From the moment Wagner Group chief Yevgeny Prigozhin launched his June mutiny against the Russian general staff (and indirectly against President Vladimir Putin himself), there has been intense interest in Putin’s response. Two months later, with Prigozhin’s reported death in a plane crash north of Moscow, it seems there is an answer: the boss of the Kremlin has taken his revenge.
Or has he? As more information about the event emerges and Russian authorities conduct an investigation, competing explanations are sure to surface: that the crash was an accident; that Prigozhin was targeted by one or more of his many enemies; that Putin’s advisors organized the killing but were not instructed by him to do so; and finally, of course, that Putin ordered the hit. None of these views will rest on real proof, but all of them shed light on how the system Putin oversees is changing.
1. An Accident? The probe into Prigozhin’s crash is extremely likely to find it an accident of some kind. However, politically charged investigations in Russia (such as this one) lack transparency in the best of circumstances. An official report will likely rely on various pieces of information to deflect suspicion from the Kremlin, such as the fact that the plane’s Brazilian manufacturer said it had ceased servicing the aircraft because of sanctions on Russia; that the Wagner leadership team had just returned from an exhausting trip to Africa to shore up ties with its clients there; that air defense units around Moscow were on high alert because of Ukrainian drone attacks. Yet even Russians who believe this version of events will also be reminded of how much Putin has destabilized the country.
2. Targeted by His Enemies? For years, Putin’s favor helped shield Prigozhin as he aggressively acquired wealth and power. With that protection removed by the mutiny, rivals may have felt more freedom to settle scores. These include competitors from the business world (Prigozhin grew rich from contracts with the government that others surely envied), and prominent figures at the highest level of the Russian government itself, including senior generals of the ministry of defense. If it turns out that the plane was brought down by air defense units, the Moscow high command will come under greater suspicion. Could they have acted on their own? Quite possibly. Russians know that the system of power that Putin oversees these days expressly allows for the advancement of narrow institutional interests. (As Tatiana Stanovaya, one of the best analysts of Russian politics, wrote recently in Foreign Affairs, senior people in the system have “started to learn to operate more independently of Putin.”)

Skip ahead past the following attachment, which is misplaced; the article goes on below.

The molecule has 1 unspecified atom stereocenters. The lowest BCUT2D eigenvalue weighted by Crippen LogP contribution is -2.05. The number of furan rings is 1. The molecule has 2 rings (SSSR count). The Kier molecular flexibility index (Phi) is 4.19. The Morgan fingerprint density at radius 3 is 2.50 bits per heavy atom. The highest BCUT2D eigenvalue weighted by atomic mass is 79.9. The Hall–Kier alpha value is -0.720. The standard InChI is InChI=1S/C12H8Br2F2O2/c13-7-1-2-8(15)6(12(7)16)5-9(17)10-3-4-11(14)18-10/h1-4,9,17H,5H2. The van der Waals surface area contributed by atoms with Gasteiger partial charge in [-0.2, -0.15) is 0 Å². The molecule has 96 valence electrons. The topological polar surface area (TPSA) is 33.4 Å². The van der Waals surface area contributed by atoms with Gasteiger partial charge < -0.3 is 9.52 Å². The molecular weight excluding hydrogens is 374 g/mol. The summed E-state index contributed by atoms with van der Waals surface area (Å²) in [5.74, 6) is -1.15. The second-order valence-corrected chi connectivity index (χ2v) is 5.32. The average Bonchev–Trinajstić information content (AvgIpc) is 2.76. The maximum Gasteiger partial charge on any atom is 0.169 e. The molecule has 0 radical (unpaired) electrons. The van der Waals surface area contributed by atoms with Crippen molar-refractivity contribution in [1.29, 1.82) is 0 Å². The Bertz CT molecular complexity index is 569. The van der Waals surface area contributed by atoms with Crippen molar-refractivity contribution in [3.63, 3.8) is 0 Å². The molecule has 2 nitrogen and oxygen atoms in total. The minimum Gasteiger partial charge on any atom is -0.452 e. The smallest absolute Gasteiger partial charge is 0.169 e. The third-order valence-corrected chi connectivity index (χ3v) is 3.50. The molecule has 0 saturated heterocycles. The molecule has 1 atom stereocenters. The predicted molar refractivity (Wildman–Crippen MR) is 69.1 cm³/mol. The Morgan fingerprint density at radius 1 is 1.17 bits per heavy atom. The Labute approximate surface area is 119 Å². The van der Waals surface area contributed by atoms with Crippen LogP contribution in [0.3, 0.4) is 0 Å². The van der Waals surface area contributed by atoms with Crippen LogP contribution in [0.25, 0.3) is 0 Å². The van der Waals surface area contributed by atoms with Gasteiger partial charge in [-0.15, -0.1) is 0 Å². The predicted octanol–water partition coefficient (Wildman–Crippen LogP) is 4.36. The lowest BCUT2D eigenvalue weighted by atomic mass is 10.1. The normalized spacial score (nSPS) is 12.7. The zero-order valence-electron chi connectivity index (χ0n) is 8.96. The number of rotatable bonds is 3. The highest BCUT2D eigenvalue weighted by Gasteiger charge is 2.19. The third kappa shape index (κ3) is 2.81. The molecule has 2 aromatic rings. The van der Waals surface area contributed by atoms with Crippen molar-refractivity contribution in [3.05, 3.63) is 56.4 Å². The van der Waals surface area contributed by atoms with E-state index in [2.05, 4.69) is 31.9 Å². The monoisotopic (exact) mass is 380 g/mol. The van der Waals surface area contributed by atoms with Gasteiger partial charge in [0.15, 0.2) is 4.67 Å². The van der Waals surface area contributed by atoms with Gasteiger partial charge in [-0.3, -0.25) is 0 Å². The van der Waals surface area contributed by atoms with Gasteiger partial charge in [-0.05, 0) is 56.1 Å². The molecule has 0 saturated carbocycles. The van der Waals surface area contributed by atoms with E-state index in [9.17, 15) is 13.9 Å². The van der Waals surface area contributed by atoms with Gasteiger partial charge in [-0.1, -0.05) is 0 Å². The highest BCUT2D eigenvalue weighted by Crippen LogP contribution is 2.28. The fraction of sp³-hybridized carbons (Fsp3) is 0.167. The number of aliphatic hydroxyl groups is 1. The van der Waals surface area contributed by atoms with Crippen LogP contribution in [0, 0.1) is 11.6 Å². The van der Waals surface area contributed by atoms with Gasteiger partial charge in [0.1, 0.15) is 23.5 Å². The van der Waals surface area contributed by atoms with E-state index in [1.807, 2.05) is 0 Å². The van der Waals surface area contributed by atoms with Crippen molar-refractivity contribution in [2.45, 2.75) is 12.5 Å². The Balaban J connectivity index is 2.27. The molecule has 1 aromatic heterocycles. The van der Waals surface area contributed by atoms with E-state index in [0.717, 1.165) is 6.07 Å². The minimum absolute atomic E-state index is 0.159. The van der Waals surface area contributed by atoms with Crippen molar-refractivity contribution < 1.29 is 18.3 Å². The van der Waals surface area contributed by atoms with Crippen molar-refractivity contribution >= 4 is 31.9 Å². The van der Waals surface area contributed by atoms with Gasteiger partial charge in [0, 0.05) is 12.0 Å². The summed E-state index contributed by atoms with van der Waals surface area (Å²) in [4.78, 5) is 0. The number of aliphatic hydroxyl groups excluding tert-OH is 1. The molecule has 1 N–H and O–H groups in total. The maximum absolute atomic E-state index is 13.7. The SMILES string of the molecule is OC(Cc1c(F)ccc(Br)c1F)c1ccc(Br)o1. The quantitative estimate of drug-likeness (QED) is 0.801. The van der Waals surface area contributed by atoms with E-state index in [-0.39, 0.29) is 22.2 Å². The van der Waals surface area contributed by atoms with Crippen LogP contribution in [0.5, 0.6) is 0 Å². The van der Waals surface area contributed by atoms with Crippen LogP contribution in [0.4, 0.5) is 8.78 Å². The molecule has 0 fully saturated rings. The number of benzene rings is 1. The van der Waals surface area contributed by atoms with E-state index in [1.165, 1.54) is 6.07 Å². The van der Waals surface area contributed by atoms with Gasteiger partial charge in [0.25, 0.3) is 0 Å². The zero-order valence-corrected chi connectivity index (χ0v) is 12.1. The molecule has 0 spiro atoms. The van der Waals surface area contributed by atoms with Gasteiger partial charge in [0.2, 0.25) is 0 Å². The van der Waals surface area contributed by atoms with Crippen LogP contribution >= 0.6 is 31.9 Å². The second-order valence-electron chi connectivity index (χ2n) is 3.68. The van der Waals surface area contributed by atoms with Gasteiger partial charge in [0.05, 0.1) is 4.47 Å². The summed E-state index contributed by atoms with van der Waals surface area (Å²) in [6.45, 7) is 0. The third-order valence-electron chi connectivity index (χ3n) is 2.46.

3. The Staff Did It? U.S. President Joe Biden has observed that not much happens in Russia that Putin does not want. Yet some Russians will give this reading of Prigozhin’s death a different spin. Doing what the boss wants without asking him explicitly is a centuries-old tradition among high-level courtiers, and it is hardly restricted to Russia. (The phrase “plausible deniability” has Washington origins.) The idea that Kremlin advisors took the initiative against Prigozhin will be strengthened by the way that Putin’s managerial style has unfolded in recent years. He is now widely seen as more aloof, detached, and indecisive than in the past. That Putin’s circle acted on his preferences, but not necessarily on his orders, will seem especially persuasive to those alarmed by Kremlin dysfunction—and by the near-limitless freedom of action it gives the security services.
4. An Order Straight From the Top? It will not be hard to come up with examples of Putin’s vindictiveness toward those he regards as traitors: it is a long list, and he explicitly labeled Prigozhin a traitor in the immediate aftermath of the June mutiny. Add to this a widespread perception that Putin showed weakness in his initial handling of the revolt, and it is easy to argue that he relished and then seized on the opportunity for a conspicuous, even dramatic show of force. Putin does not like to show weakness. Particularly at a time when he surely knows that his own advisors question his judgment, he may have seen this decision as important to re-establishing his leadership. For many years, he has tried to make stability his brand, and he has to know that his own actions in launching the war on Ukraine have weakened that claim.
Two trends will shape the evidence about this case as it becomes public. The Russian system will try to keep it under tight control. At the same time, much other open-source information—from the chatter of the air defense units and the records of the plane’s recent movements to Wagner’s social media posts, leaks from Western intelligence, and the ever-active Mocow rumor mill—will surely add to what comes to light. Putin is unlikely to welcome the result: none of these explanations make him look good.